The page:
In March of 2021, underrated sitcom gem Superstore aired its final episode. Overshadowed by a continued pandemic, news of the vaccine and the Oprah-Harry-Meghan bombshell, the end of Superstore may not have been missed widely, but it was definitely missed deeply.
Debuting on NBC in 2016, Superstore has consistently pushed the envelope for sitcom storytelling while remaining firmly planted in its comedic roots. The show was created by The Office writer Justin Spitzer, and the similarities are recognizable but not overwhelming. Set in Cloud 9 – a big box store akin to the likes of Walmart – Superstore follows the lives of its ensemble cast of zany characters.
Although the premise of the workplace comedy seems simple enough, it soon became clear that Superstore meant to tread much further than The Office, or Parks and Recreation, and arguably even Brooklyn Nine Nine in terms of addressing the harsh realities that people faced everyday in 2010s America. Among other issues, the show dealt with difficult situations like undocumented immigrants, maternity leave, healthcare, post-Trump America, Black Lives Matter, and most recently, gave audiences one of the most realistic portrayals of the COVID-19 pandemic. These are no white collar employees whiling away their monotony by hiding staplers in jello. These are tired, blue collar workers who just want to go home after their shift but have to clean up a spill on Aisle 17 instead. They get minimum pay, they are not allowed to unionize, and someone keeps leaving severed feet in the store. Despite addressing these hard hitting actualities, the show rarely comes off as preachy or heavy handed. True to real life, Superstore lets the problems percolate throughout the episode instead of reserving a grand monologue towards the end.
Superstore’s huge ensemble cast is what really pushes it from ‘great’ to ‘must-watch.’ Leading the pack is a brilliant America Ferrara (Ugly Betty, Sisterhood of the Traveling Pants) as Amy Sosa, the cynical floor manager who took the job as a pregnant teenager and ended up staying an extra ten years. Balancing her out is the preppy business school dropout Jonah Simms (Ben Feldman), who is the Jim in this will-they-won’t-they pairing.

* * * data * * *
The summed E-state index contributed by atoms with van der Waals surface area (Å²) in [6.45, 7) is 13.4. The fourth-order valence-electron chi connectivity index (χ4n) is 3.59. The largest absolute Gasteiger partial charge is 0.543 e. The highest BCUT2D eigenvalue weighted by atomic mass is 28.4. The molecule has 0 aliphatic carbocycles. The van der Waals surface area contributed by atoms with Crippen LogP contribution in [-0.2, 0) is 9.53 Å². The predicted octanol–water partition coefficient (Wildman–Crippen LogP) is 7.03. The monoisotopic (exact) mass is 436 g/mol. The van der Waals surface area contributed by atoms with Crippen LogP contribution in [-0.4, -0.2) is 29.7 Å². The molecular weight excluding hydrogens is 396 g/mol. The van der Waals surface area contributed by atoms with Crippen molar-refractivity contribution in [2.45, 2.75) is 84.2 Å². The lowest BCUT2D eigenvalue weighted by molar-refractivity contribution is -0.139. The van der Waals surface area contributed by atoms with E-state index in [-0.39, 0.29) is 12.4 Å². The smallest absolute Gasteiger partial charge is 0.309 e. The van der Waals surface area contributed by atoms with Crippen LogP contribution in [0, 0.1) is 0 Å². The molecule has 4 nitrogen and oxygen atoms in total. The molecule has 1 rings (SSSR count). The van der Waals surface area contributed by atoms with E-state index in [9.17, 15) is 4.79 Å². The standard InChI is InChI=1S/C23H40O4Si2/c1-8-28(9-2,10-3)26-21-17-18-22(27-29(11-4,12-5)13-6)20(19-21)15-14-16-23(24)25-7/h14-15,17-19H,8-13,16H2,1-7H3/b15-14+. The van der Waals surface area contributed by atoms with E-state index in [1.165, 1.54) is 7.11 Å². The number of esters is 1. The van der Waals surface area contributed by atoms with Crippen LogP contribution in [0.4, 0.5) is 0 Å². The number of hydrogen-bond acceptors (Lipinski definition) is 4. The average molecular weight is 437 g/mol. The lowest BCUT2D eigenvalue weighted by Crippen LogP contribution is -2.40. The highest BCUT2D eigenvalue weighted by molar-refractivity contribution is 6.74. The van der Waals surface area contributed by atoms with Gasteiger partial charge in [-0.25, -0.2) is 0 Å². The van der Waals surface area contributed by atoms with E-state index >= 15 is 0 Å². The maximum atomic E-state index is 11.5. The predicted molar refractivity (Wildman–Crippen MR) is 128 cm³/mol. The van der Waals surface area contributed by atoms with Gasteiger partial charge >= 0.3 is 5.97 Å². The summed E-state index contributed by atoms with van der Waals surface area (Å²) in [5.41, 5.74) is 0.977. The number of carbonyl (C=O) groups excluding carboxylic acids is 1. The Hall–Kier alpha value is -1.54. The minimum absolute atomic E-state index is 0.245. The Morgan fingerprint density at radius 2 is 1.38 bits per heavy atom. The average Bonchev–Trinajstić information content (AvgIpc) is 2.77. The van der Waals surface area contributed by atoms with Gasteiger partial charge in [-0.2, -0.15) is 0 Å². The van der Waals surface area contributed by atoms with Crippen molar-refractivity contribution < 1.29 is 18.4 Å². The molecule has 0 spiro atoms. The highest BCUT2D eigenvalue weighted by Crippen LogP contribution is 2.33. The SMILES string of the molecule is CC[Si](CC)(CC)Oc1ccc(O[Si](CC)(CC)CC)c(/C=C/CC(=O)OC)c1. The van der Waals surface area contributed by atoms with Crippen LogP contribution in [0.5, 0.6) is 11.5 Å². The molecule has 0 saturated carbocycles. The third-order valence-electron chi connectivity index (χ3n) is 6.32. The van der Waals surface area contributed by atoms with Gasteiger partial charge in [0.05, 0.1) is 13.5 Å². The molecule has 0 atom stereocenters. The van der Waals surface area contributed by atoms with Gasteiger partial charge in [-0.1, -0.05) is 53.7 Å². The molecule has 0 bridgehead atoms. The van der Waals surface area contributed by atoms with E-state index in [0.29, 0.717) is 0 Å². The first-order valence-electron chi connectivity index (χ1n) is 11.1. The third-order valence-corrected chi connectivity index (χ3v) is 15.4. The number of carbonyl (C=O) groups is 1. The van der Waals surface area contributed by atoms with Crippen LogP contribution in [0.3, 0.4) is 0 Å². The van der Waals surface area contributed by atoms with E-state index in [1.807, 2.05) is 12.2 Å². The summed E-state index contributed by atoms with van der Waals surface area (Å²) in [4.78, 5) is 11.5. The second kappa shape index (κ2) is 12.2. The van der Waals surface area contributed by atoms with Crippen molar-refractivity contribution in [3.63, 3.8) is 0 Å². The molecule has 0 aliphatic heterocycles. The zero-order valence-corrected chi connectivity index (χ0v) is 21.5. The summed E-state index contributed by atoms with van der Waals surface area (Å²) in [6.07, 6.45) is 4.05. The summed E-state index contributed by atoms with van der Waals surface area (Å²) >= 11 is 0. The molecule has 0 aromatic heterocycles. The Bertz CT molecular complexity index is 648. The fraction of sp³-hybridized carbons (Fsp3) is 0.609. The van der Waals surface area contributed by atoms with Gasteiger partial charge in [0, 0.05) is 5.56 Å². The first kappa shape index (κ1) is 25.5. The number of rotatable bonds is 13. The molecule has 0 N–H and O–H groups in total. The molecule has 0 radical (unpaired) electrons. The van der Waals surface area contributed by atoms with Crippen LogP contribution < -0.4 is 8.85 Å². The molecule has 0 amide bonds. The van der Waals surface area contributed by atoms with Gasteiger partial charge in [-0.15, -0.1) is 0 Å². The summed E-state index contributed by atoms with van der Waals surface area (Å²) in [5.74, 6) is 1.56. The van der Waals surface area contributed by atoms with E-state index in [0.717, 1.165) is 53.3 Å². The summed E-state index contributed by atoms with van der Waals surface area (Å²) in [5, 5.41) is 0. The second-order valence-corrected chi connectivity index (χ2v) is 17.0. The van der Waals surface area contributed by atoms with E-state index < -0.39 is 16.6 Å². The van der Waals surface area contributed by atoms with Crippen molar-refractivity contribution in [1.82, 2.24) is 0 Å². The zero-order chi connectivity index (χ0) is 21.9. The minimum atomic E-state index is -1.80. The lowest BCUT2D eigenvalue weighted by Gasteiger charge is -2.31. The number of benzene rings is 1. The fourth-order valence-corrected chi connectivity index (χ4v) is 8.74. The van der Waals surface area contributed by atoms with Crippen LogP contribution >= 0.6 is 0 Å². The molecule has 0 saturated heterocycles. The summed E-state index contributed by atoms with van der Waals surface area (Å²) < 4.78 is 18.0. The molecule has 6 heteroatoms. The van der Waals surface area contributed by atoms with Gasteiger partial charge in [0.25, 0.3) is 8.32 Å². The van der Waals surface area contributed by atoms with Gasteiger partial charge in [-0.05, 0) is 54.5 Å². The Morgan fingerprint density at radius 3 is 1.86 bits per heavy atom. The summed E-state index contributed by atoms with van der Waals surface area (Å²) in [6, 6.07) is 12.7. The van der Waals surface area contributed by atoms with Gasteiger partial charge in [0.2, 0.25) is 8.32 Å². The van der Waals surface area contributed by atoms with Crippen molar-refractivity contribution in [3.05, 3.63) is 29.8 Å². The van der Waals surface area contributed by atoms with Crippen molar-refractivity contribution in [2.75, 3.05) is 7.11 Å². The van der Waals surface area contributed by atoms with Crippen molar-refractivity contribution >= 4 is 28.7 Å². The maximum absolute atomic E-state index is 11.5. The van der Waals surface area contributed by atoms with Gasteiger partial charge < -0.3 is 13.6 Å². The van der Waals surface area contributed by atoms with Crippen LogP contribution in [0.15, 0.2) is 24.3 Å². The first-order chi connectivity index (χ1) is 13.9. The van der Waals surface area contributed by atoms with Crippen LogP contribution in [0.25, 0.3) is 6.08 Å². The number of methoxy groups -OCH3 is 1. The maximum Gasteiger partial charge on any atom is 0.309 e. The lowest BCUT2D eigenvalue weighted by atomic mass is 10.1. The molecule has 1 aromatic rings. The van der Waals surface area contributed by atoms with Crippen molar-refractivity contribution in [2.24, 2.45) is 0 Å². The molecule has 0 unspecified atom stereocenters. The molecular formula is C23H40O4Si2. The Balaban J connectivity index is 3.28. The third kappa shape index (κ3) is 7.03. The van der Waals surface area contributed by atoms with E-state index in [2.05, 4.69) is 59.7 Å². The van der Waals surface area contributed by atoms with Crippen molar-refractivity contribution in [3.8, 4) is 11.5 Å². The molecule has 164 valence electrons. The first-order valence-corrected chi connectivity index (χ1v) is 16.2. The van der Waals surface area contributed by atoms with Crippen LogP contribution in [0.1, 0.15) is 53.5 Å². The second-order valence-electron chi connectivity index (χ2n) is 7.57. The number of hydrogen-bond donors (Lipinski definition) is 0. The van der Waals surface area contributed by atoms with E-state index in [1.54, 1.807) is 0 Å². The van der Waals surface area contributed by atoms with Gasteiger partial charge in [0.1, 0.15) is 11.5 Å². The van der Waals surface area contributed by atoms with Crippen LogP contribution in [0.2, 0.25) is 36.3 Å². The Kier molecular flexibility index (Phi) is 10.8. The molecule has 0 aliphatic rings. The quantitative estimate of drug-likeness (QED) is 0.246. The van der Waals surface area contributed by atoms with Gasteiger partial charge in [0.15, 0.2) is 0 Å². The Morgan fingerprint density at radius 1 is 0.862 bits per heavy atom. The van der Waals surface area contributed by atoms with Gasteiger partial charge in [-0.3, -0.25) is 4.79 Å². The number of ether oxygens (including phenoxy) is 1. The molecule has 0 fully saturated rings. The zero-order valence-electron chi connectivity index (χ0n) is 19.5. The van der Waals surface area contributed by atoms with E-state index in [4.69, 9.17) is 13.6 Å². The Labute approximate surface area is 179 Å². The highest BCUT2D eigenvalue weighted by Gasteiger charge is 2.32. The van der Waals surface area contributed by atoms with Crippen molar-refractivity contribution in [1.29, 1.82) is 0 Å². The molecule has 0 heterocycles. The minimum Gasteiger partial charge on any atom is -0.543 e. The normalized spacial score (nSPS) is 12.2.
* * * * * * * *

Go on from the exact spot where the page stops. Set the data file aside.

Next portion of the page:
The ‘weird but loving boss’ role is filled by the uber-religious Glenn (Mark McKinney), with a staunchly by-the-book, bird loving Dina (Lauren Ash) as his Assistant Manager. Deadpan announcer Garrett (Colton Dunn), airhead teen mom Cheyenne (Nichole Sakura) and snarky, ambitious new hire Mateo (Nico Santos) round out the central cast, although several semi-regular characters are increasingly hilarious as well. Although these characters begin as ones that can be described in one phrase, they evolve – as with any well written show – into rounded individuals with hopes, dreams and failures of their own. Warehouse worker and ex-con Marcus (Jon Barinholtz) is an example of how a dim side character with funny lines grew to be one of the funniest characters on air. The show also maintains an impressive commitment to running gags – be it wacky interstitials of customers existing on one brain cell, or the hilarious long running feud between two of its secondary characters.
Ultimately, Superstore never fully received the love that it deserved through its six season run. It had no Emmy nominations, no Golden Globe campaigns, no viral meme moments. Indeed, no season renewal was taken for granted. However, regardless of its popularity, the show will remain one of the most realistic, hilarious, and fearless workplace sitcoms created. Take a bow, Superstore.
Superstore comes to Netflix India on 20th September.
Disclaimer: This article has not been written by Film Companion’s editorial team.